Tag Archives: writing

Why to Love Fly Fishing

I thought I would do a different kind of piece this time. Rather than write a how-to, or a description of one of my fishing ventures, this time I am sharing a creative piece I wrote describing why I love to fly fish.

Last semester I was taking one of the most challenging and rewarding classes I’ve ever taken, called Stylistic Prose. One of the challenges my professor gave us was to write a short paper without using any of the forms of the verb “to be.” That includes the words “is” and “was” and “are”. Can you imagine talking that way?! What an enormous challenge! I wrote that paper and found out my writing was immensely improved and action-packed. Alright, alright, enough geeking out! The point is this is my fly fishing piece in this style.

Here it is, why I love to stand in that cold water all day fly fishing:

Scenic River shot of the Green River, UT. Most beautiful place I've fished.
Scenic River shot of the Green River, UT. Most beautiful place I’ve fished.

Fly fishing succeeds as a stress release and a quick escape for people worldwide. The sport of fly fishing revolves around the use of your wrist, cautious finesse, and understanding the river. The fly should never whip the water, instead, it floats through the air and falls gracefully on the water. This positioning of the fly on the water replicates the moment when a bug would fall from the tall grass above, onto the river beneath. The fly line, carried by the ebb and flow of the water, moves from eddy to eddy awaiting a bite from below. Ah-ha! You see the fly dive beneath the water, and the time comes to set the hook. At the elbow, bend the arm back away from the water in order to establish a firm snag on the fish’s mouth. While holding the rod in one hand, use the other hand to manually pull the fish on the line towards you. As the fish pulls, jerks, and leaps, release line, and gather it again. To achieve ultimate success without losing the fish, or your fly, you must tire the fish and force him to exert all his energy. At last, after precious time and energy elapses, the fish sways in the water close enough to net. Finally, you grasp the fish in your hand, and gently remove the hook from its mouth. This small victory lasts less than a minute. A few short moments and the fish bolts from your hand into the river ahead. The river calls and beckons, and you cast the line back into the water, re-casting and casting, until the next fish bites.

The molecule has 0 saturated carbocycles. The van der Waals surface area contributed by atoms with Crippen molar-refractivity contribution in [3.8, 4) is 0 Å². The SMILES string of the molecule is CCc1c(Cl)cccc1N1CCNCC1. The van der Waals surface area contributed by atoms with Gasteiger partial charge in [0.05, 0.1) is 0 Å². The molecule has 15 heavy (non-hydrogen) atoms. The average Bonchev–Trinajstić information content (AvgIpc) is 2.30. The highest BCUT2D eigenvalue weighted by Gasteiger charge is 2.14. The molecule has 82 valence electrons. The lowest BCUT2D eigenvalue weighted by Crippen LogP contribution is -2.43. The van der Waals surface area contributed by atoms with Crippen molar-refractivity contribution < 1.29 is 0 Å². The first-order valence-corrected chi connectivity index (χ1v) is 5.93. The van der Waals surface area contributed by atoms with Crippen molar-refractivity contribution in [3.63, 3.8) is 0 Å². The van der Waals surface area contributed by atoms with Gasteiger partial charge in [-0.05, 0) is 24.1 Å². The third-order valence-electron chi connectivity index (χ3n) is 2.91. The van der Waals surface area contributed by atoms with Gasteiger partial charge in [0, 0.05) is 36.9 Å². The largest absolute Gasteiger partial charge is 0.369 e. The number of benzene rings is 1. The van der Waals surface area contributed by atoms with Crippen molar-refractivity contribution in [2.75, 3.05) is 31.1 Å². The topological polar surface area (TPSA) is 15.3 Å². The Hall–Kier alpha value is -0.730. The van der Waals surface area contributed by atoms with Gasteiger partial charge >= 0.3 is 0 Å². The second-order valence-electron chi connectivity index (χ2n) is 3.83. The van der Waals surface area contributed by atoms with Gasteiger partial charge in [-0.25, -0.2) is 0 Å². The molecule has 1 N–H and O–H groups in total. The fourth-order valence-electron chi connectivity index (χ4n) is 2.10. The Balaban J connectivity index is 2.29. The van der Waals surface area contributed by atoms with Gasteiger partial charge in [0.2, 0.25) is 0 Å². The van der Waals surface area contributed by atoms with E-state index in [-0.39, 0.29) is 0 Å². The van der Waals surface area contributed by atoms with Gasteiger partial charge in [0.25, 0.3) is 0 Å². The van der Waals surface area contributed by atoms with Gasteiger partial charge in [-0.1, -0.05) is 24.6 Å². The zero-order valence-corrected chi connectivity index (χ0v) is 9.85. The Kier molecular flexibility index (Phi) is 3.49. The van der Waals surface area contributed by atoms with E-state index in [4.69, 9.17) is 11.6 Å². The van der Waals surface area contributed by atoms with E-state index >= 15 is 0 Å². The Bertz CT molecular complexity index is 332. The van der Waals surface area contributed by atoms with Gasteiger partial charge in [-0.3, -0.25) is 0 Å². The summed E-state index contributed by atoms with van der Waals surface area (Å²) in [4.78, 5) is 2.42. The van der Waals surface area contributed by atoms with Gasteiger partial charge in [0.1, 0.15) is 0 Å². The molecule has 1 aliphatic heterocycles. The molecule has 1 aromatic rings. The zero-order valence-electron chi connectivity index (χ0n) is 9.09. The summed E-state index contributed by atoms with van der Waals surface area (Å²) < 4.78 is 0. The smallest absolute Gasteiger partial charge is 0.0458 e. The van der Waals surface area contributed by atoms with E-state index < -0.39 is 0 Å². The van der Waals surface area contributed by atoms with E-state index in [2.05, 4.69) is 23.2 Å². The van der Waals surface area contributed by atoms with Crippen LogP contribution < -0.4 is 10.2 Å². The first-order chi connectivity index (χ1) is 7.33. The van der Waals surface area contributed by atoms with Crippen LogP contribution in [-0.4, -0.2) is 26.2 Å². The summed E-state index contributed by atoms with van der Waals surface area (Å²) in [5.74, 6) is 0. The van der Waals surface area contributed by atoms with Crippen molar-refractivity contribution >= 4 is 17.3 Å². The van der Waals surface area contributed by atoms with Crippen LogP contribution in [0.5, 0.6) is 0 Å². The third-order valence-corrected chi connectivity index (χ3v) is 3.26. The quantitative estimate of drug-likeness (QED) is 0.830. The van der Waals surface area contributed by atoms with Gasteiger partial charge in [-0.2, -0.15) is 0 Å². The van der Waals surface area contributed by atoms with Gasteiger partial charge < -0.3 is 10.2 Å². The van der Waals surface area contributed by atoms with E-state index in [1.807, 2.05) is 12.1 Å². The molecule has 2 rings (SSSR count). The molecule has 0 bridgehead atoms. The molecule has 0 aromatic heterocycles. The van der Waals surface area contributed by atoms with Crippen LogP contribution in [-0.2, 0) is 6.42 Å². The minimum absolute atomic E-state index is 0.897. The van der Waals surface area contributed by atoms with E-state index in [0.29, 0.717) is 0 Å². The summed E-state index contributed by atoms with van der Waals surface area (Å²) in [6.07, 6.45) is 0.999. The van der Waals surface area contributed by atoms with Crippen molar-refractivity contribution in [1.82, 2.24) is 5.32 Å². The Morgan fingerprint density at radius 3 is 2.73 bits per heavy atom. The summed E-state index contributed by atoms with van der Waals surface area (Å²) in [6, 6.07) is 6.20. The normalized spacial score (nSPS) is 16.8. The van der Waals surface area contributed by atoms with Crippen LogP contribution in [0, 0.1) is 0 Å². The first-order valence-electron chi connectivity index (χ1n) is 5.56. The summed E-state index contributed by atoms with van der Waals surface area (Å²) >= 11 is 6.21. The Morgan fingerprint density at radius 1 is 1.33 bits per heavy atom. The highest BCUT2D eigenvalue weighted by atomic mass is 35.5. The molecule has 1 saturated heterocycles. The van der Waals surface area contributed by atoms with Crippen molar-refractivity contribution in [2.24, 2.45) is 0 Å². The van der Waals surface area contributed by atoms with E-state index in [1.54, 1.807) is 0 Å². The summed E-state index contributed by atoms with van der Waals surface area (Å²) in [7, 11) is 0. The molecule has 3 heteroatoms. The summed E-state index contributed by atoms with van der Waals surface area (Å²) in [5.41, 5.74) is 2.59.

See you next time!